Pine Creek Wastewater Treatment Plant, Canada


The City of Calgary officially unveiled its advanced Pine Creek Wastewater Treatment Plant (WWTP) in May 2010. Built at a cost of $430m, the new plant is one of the most technologically advanced and environmentally friendly facilities in Canada.

The facility can treat up to 100 mega-litres of wastewater per day (ML/d) to serve a population of 250,000 for the next 10 years. The capacity is expandable to 700ML/d which will enable it to serve 1.75m people in future.

The new facility occupies a portion of a 320 acre site and produces the highest quality of treated effluent in the region. Construction of the facility commenced in 2004 and completed in November 2009.

Purpose of project

It was proposed in 2001 that it was necessary to find a sustainable solution to Calgary's growing wastewater treatment needs. Prior to construction of the Pine Creek plant, Calgary had two WWTPs at Fish Creek and Bonnybrook. These two facilities had been facing capacity issues to treat the wastewater generated in the City.

The new WWTP helps alleviate capacity issues on the Fish Creek and Bonnybrook WWTPs. It is eventually expected to replace the Fish Creek WWTP.

"Prior to construction of the Pine Creek plant, Calgary had two WWTPs at Fish Creek and Bonnybrook."

Facilities

The plant is equipped with four conventional primary clarifiers. Each clarifier is 50m long and 12m wide with a peak overflow rate of 100m³/m²/d when all clarifiers are in operation. Four 12L/s primary sludge pumps and three 15L/s primary scum pumps are also part of the clarifiers.

The new facility features two 25,000m³ bioreactors to carry out the Biological Nutrient Removal (BNR) process.

Four secondary clarifiers with a diameter of 47m are also part of the facility. Each clarifier features an energy dissipating centre well and a flocculation well. They also feature launder covers, which stop the growth of algae and Stamford Baffles which help in settling more solids in the clarifiers.

For tertiary filtration, 12 effluent filtration modules are used at the WWTP. The filters feature 12 fabric disks per module with a filtration surface area of 5m² per disk. The technology was chosen because it reduces the facility's footprint, lowers the capital cost and generates low backwash volumes.

Treatment

The treatment process used at the plant involves three steps. The wastewater is first screened and grit removed. The effluent is then fed into the primary clarifiers to remove settleable solids and scum.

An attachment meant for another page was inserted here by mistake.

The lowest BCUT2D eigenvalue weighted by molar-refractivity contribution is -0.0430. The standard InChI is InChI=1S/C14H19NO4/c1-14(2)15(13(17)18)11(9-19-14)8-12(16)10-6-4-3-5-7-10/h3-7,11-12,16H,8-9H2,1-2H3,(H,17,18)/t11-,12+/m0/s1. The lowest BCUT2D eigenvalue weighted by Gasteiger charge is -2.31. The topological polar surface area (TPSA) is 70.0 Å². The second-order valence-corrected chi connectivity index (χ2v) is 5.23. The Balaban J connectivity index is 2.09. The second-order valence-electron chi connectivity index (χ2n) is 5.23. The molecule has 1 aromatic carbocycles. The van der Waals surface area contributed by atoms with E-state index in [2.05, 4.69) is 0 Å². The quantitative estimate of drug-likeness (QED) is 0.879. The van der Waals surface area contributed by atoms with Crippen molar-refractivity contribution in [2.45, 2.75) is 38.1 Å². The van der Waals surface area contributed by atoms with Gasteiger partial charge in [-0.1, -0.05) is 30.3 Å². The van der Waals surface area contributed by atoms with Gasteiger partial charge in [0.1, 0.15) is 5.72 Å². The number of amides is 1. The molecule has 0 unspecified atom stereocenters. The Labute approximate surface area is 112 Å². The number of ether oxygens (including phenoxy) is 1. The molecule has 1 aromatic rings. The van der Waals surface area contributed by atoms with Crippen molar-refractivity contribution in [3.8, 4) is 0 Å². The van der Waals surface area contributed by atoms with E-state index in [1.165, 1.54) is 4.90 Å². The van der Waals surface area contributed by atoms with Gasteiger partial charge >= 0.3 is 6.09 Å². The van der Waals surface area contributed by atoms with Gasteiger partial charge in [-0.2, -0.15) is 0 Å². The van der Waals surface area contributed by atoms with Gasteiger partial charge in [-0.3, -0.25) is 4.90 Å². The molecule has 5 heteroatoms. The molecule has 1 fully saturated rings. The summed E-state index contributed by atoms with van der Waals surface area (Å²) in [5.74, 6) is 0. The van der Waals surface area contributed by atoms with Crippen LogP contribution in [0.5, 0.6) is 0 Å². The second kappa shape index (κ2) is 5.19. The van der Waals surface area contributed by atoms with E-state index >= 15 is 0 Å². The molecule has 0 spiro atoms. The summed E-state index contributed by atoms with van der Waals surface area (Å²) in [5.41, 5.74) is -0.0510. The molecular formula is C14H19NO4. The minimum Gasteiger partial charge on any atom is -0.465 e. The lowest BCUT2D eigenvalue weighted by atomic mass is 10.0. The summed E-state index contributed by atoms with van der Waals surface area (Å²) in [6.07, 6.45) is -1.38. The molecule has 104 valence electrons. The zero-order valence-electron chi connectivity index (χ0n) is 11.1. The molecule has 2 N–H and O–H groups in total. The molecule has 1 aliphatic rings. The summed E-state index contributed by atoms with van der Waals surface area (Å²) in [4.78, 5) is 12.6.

The next step is the biological nutrient removal (BNR) process known as the West Bank process. In this process, effluent from the primary clarifiers is sent into three zones of the BNR bioreactors - the pre-anoxic, anaerobic and anoxic zones. Naturally occurring micro-organisms are used to remove phosphorus and nitrogen from the wastewater.

Following this, the wastewater is passed through secondary clarifiers and effluent filters to remove residual suspended solids and particulate polyphosphate. In the secondary clarifiers, the wastewater is treated using a Siemens Tow-Bro rapid sludge remover.

The final step in the treatment process includes ultraviolet (UV) disinfection in which treated water from the effluent filters is disinfected using UV light. This method eliminates the harmful effects caused by chlorination and dechlorination. The disinfected water is released into the Bow River using diffusers built below the riverbed.

Environmental impact

Advanced measures have been taken to reduce the plant's environmental impact on the surroundings. The facility's Operations, Maintenance & Administration Building has achieved Gold certification under the Leadership in Energy and Environmental Design Programme.

About 5,500m² of green roofing has been provided to several buildings of the facility. Recycled and low-emitting materials have been used in the plant. Methane gas is used to heat the buildings. Wind power provides 50% of the energy required by the plant.

"The treatment process used at the plant involves three steps."

Drought-resistant plantings have been used in the landscaping to reduce the need for irrigation. Some of the treated water will be supplied to a golf course and nursery located near the plant.

This helps the city to achieve its water efficiency goal to reduce the use of potable water for non-potable applications.

Key players

CH2M HILL was appointed as the primary consultant for the project along with Stantec, AECOM and Graham Edmunds Cartier as major sub-consultants.

The Consultant Team provided conceptual and functional design, detailed design, construction, commissioning and post-construction services.